When you’re too busy for “me” time, this mental exercise will help a lot.
The moms who are reading this are probably nodding, but it’s not just us — anyone whose life and vocation (hi there, priests!) has to do with putting other people first is probably very familiar with such days. Sometimes, your work is so important that there’s literally no room in the day for the “me” time, or the self care you legitimately need. Sometimes life is just too busy.
I mean, can you really tell a mother of triplets, “You’re working too hard. You need a glass of wine and a nap”? She knows she needs it, but that doesn’t mean it’s going to happen.
I’ve started playing a little game with myself on the days I know I’m going to end up with the short straw. It’s pretty simple and involves answering just three questions:
What are you good at?
What do you love to do?
Where do you love to be?
The questions aren’t supposed to be a challenge. “You like spinning yarn from alpaca wool? You’re good at restoring antique furniture? You want to live in the country? Well, stop making excuses, and go do it!” When you’re struggling to get through the day, it’s not going to cheer you up to hear that your current lack of satisfaction is all your fault.
I always feel more peaceful after I answer the questions, though, because I remember that where I am has no bearing on who I am.
Even if I don’t have anywhere near what I need to be pursuing my passions, the questions remind me that I do have passions. That I do have a unique personality, and real talents — even if it’ll be years before I get to use them. My role as wife and mother are hugely important in my life, but even without those roles, I would still be me. My answers would be the same.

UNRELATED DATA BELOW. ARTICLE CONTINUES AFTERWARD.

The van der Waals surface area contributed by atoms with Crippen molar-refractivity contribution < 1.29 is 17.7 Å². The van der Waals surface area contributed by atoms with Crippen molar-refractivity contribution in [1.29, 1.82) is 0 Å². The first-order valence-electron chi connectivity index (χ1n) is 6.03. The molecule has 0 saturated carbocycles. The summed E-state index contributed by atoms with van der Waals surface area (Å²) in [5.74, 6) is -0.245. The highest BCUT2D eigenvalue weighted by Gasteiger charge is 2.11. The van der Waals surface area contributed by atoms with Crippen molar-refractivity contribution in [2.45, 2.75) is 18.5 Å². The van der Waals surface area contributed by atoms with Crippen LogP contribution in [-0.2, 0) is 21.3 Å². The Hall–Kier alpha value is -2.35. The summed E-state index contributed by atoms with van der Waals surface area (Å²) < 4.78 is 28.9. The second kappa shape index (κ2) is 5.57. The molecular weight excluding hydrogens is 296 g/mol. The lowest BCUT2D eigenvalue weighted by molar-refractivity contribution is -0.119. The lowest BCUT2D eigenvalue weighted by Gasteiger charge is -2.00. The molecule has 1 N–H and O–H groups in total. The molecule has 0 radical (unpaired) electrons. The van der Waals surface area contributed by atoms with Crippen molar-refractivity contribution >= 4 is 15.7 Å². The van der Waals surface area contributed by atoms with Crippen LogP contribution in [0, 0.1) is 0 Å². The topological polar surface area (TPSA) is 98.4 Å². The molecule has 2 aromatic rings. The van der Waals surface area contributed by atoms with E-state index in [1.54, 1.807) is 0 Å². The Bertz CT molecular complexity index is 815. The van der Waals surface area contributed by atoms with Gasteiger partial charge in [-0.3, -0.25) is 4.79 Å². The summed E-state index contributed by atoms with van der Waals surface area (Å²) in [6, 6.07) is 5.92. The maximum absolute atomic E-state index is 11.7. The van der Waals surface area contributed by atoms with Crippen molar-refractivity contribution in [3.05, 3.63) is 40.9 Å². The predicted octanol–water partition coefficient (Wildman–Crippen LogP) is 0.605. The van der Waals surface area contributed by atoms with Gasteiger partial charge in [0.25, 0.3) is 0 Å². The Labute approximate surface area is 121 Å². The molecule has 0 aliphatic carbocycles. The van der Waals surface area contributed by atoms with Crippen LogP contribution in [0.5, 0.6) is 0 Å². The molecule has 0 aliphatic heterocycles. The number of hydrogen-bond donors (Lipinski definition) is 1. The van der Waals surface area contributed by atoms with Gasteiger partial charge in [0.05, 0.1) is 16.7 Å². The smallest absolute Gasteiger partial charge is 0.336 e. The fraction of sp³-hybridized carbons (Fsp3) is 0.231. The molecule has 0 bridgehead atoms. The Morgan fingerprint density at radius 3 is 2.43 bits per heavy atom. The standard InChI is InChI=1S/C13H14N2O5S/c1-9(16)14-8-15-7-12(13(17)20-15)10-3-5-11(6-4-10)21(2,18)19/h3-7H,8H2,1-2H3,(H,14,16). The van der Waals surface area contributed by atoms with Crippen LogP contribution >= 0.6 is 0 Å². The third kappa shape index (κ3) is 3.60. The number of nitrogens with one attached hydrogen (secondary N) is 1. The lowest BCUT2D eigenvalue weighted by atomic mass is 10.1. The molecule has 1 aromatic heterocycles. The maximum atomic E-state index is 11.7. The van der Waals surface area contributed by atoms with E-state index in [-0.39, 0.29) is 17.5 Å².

Especially during the most hectic weeks and months, you might surprise yourself with your answers. I’d forgotten how much I love to paint and do jigsaw puzzles, since I’ve had toddlers around for so long now. I’d kind of forgotten how good my attention span can be, when it’s not being tugged in five different directions. And I’d absolutely forgotten how much lying flat on the grass in the summer makes me feel connected with the world.
The questions bring me a lot of joy, and they bring 10 times as much joy when I invite my friends to answer them, too. Everybody needs a chance to remember who they are, and an invitation to share that with another human being is a real gift.
When I asked my own friends these questions, some people remembered right away that they love mountains and lakesides, that they’re good at quilting, or hiking, or logic puzzles, and some of my friends needed a few days to ponder the answers, but all of us came up with something. And all of us came away from the conversation with a sense of gladness. Everybody needs to stop and remember who they are. It doesn’t seem like much, but it helps a lot.
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